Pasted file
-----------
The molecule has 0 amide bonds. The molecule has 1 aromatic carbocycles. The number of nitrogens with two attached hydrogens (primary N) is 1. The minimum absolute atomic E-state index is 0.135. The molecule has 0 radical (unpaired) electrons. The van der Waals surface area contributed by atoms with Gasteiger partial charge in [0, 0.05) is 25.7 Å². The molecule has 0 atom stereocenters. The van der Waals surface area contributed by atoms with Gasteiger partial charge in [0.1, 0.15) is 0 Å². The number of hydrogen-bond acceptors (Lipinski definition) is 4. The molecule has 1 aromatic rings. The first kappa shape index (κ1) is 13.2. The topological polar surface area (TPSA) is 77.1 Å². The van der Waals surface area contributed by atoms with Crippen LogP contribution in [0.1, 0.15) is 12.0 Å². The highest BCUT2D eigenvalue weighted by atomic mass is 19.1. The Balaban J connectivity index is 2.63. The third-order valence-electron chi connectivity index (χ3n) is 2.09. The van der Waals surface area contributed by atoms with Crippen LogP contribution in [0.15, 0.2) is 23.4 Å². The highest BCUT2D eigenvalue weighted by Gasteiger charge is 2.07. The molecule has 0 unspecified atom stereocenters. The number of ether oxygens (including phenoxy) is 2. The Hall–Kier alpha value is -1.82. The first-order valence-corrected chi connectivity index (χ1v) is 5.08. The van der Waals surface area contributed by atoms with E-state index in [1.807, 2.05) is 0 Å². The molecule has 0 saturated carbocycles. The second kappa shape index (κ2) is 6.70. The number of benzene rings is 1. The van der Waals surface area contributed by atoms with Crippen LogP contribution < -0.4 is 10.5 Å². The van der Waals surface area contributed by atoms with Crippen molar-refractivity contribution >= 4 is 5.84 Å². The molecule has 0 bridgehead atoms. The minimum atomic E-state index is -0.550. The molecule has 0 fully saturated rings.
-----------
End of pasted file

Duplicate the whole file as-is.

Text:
The molecule has 0 amide bonds. The molecule has 1 aromatic carbocycles. The number of nitrogens with two attached hydrogens (primary N) is 1. The minimum absolute atomic E-state index is 0.135. The molecule has 0 radical (unpaired) electrons. The van der Waals surface area contributed by atoms with Gasteiger partial charge in [0, 0.05) is 25.7 Å². The molecule has 0 atom stereocenters. The van der Waals surface area contributed by atoms with Gasteiger partial charge in [0.1, 0.15) is 0 Å². The number of hydrogen-bond acceptors (Lipinski definition) is 4. The molecule has 1 aromatic rings. The first kappa shape index (κ1) is 13.2. The topological polar surface area (TPSA) is 77.1 Å². The van der Waals surface area contributed by atoms with Crippen LogP contribution in [0.1, 0.15) is 12.0 Å². The highest BCUT2D eigenvalue weighted by atomic mass is 19.1. The Balaban J connectivity index is 2.63. The third-order valence-electron chi connectivity index (χ3n) is 2.09. The van der Waals surface area contributed by atoms with Crippen LogP contribution in [0.15, 0.2) is 23.4 Å². The highest BCUT2D eigenvalue weighted by Gasteiger charge is 2.07. The molecule has 0 unspecified atom stereocenters. The number of ether oxygens (including phenoxy) is 2. The Hall–Kier alpha value is -1.82. The first-order valence-corrected chi connectivity index (χ1v) is 5.08. The van der Waals surface area contributed by atoms with E-state index in [1.807, 2.05) is 0 Å². The molecule has 0 saturated carbocycles. The second kappa shape index (κ2) is 6.70. The number of benzene rings is 1. The van der Waals surface area contributed by atoms with Crippen LogP contribution < -0.4 is 10.5 Å². The van der Waals surface area contributed by atoms with Crippen molar-refractivity contribution >= 4 is 5.84 Å². The molecule has 0 bridgehead atoms. The minimum atomic E-state index is -0.550. The molecule has 0 fully saturated rings.